"I’m not as big an advocate of fiscal policy as some other people. It’s very hard to do very much on a business cycle time scale, given the fact that you’ve got to work with Congress.
"At some point something will happen and we’ll be back in recession, and by almost any reckoning we will not have much that we can do in the way of lowering our policy rate."
      

Q1 GDP nowcasts

Atlanta Fed's nowcast of Q1 GDP (0.6%) was really close to preliminary estimate announced today by BEA (0.5%). Atlanta's was much closer than the New York Fed's nowcast (0.8%). The question is which of the two nowcasts will be closer to the final estimate, after revisions (available in late June).




Gavyn Davies and Juan Antolín-Díaz explain why these two nowcasts can differ so much from each other, and from their own nowcast at Fulcrum Asset Management. The Atlanta Fed's approach consists of "bean counting," i.e. they mimick the way the BEA calculates GDP by aggregating monthly data as they are released. The New York Fed's and Fulcrum's methodologies are both dynamic factor models, which extract a "common factor" from multiple time series (not only those used by BEA to estimate GDP). This underlying growth can then be scaled to match certain properties of the GDP time series (as the New York Fed does), or not be scaled (which is the approach they prefer at Fulcrum).
      

Brief comments on the elections in Spain

A little closer to Italy. The fragmentation of the vote was the expected and actual result of yesterday's general election. Incumbent Partido Popular (PP - moderate right) won the most votes, but came far short of the majority it had obtained in 2011.

The main other party, Partido Socialista (PSOE - moderate left) might be able to form a government coalition with the new Podemos (far left), but they will still need the support of a motley crew of smaller parties in order to reach the 176-seat majority. Another possibility is a core coalition of PSOE with Ciudadanos (C's - center), plus somebody else. But that seems even less likely, as Ciudadanos promised during the campaign that they wouldn't join forces with either Podemos or nationalist parties. A grand coalition of PP and PSOE, à la Germany, would be unpalatable for PSOE - and its demise as the leading party on the left.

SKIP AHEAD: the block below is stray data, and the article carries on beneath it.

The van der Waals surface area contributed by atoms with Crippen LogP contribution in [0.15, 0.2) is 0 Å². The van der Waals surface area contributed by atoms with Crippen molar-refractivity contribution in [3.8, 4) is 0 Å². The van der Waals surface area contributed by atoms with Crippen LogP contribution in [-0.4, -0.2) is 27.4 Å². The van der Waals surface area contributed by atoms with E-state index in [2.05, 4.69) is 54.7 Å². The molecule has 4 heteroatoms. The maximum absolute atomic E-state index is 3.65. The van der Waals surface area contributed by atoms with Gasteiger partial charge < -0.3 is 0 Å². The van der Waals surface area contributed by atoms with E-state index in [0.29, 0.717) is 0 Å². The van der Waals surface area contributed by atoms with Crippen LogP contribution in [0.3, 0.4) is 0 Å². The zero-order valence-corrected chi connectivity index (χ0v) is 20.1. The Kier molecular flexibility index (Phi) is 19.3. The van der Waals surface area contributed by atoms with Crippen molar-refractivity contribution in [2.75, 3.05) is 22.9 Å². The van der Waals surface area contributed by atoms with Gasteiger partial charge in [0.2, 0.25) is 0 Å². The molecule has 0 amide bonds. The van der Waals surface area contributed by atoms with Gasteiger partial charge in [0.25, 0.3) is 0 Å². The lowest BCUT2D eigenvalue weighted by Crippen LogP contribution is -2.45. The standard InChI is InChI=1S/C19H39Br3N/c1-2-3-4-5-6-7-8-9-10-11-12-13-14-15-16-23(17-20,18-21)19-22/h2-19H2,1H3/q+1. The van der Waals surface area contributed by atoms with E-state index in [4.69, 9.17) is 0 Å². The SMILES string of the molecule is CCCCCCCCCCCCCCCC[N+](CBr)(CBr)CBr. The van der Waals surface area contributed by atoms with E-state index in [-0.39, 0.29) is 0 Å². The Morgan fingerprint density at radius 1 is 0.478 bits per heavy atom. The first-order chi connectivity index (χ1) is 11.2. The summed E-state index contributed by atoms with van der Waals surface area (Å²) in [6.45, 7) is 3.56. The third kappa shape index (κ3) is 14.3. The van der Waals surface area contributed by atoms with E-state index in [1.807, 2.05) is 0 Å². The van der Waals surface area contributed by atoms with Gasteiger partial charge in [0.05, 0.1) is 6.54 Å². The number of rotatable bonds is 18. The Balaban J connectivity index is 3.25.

Source: El País.

After the first vote to form a government, which the incumbent prime minister will presumably lose, the parties have two months to form a government coalition before they must call fresh elections.

Any coalition will be uneasy and precarious. Partido Popular has made bitter enemies during its four years in government. It's been an acrimonious election campaign. The programs differ wildly across parties. Whatever government they form, I think significant advances on important legislation are unlikely over the next four years (labor market, changes to the Constitution, education, Catalonia's independence referendum).

Another important (and surprising to me) result was the decline of nationalist parties in Catalunya and Euskadi, and the rise, in those same regions, of the new left-wing party, Podemos. As a pro-referendum force, Podemos could actually do more for the independence cause than either the Catalan or Basque nationalists on their own. Yesterday's elections gave Podemos 69 seats, more than all the nationalist parties combined ever got in any general election. It's still doubtful, however, whether Podemos will be part of the new government. Moreover, those 69 seats won't belong to a single parliamentary group, as Podemos is itself an umbrella brand that includes a cluster of regional, left-wing parties with their own agendas.

Messy. Bumpy. And thoroughly entertaining.